Now back to iddah and the four-month rule. It is applicable to a woman who is divorced or widowed. And that too if she is lucky (or unlucky) enough to meet a replacement for her dead husband just weeks after sobbing over his grave. But if she has given up the idea of remarrying, then iddah is irrelevant to her.

During this period, a widow is free to do whatever she wants to. Yes, including driving a car – that detestable, sexually provocative act banned by the Keeper of the Two Holy Places whose family members have been quite generous to a certain Malaysian citizen recently.

Over time, with the spread of Saudi petrodollars and consequently the literalist brand of Islam, the meaning of iddah has changed, inheriting with it beliefs alien to Islam and common sense. In extreme cases such as in rural India, there are Muslims who emulate the Hindu mourning style for widows, although Hindus themselves have slowly come out of such a restrictive ritual. Widowed women would not only confine themselves to their homes, but would also stop wearing colourful clothes or jewellery, just like their conservative Hindu counterparts, to show they are in grief.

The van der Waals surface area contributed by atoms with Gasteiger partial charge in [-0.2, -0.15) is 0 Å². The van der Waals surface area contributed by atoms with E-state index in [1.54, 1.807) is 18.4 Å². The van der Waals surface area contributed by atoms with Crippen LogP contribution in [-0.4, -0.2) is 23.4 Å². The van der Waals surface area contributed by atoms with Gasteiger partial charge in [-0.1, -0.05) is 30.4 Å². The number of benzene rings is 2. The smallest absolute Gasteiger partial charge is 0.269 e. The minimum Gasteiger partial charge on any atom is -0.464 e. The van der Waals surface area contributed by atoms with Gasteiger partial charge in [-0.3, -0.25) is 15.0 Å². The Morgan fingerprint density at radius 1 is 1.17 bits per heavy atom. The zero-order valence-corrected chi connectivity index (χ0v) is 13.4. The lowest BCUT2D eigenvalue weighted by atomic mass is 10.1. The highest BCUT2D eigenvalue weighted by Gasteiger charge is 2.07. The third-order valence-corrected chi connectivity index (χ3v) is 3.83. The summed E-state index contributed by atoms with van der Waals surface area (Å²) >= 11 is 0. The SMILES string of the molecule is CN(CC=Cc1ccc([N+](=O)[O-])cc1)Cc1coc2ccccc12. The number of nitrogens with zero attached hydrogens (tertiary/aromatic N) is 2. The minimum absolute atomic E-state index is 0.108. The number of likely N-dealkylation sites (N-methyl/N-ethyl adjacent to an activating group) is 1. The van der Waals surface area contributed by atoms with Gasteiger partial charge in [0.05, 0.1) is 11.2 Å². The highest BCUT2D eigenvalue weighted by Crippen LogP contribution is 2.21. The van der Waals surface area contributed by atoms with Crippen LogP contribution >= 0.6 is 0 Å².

The Quranic ruling on iddah (2:234) is clear and crisp, and there is never any restriction on a woman who lost her husband to travel and do all the things that a normal human being would do: “And those of you who die and leave wives behind them, they (the wives) shall wait for four months and ten days.”

God forbid that if I die today, our salaried guardians of faith would not allow my wife to get out of the house, when the truth is she would have all the more reason to do so. For how else is she going to put food on the table for our kids?

Or perhaps Fathul thinks that he is still living in the medieval period, when Muslim streets were awash with wealth, swept clean by the long and thick robes of women walking gracefully, their faces hidden from pious men lowering their gaze to their pointed leather sandals.